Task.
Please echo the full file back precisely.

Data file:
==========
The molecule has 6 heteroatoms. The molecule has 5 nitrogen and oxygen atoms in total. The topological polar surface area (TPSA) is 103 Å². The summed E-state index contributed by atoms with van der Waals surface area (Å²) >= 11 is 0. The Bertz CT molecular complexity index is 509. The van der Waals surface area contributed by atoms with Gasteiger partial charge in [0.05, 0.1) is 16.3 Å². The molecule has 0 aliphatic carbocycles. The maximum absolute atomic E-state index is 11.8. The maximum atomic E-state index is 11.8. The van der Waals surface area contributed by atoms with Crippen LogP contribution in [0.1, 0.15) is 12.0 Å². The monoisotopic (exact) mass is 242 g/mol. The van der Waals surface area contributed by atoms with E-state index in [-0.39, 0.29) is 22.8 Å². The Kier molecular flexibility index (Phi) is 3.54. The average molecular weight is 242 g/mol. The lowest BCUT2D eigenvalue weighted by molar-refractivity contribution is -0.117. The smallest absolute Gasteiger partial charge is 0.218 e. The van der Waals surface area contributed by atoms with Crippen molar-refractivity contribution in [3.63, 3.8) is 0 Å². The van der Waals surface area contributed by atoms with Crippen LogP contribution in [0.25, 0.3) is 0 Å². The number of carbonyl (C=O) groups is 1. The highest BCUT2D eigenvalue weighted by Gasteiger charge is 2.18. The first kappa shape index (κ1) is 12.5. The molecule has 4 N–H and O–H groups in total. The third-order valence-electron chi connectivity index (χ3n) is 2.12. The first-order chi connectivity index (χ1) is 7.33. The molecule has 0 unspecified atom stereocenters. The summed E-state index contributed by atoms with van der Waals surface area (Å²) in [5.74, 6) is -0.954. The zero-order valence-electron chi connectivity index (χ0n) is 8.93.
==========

The molecule has 6 heteroatoms. The molecule has 5 nitrogen and oxygen atoms in total. The topological polar surface area (TPSA) is 103 Å². The summed E-state index contributed by atoms with van der Waals surface area (Å²) >= 11 is 0. The Bertz CT molecular complexity index is 509. The van der Waals surface area contributed by atoms with Gasteiger partial charge in [0.05, 0.1) is 16.3 Å². The molecule has 0 aliphatic carbocycles. The maximum absolute atomic E-state index is 11.8. The maximum atomic E-state index is 11.8. The van der Waals surface area contributed by atoms with Crippen LogP contribution in [0.1, 0.15) is 12.0 Å². The monoisotopic (exact) mass is 242 g/mol. The van der Waals surface area contributed by atoms with E-state index in [-0.39, 0.29) is 22.8 Å². The Kier molecular flexibility index (Phi) is 3.54. The average molecular weight is 242 g/mol. The lowest BCUT2D eigenvalue weighted by molar-refractivity contribution is -0.117. The smallest absolute Gasteiger partial charge is 0.218 e. The van der Waals surface area contributed by atoms with Crippen molar-refractivity contribution in [3.63, 3.8) is 0 Å². The van der Waals surface area contributed by atoms with Crippen LogP contribution in [0.25, 0.3) is 0 Å². The number of carbonyl (C=O) groups is 1. The highest BCUT2D eigenvalue weighted by Gasteiger charge is 2.18. The first kappa shape index (κ1) is 12.5. The molecule has 4 N–H and O–H groups in total. The third-order valence-electron chi connectivity index (χ3n) is 2.12. The first-order chi connectivity index (χ1) is 7.33. The molecule has 0 unspecified atom stereocenters. The summed E-state index contributed by atoms with van der Waals surface area (Å²) in [5.74, 6) is -0.954. The zero-order valence-electron chi connectivity index (χ0n) is 8.93.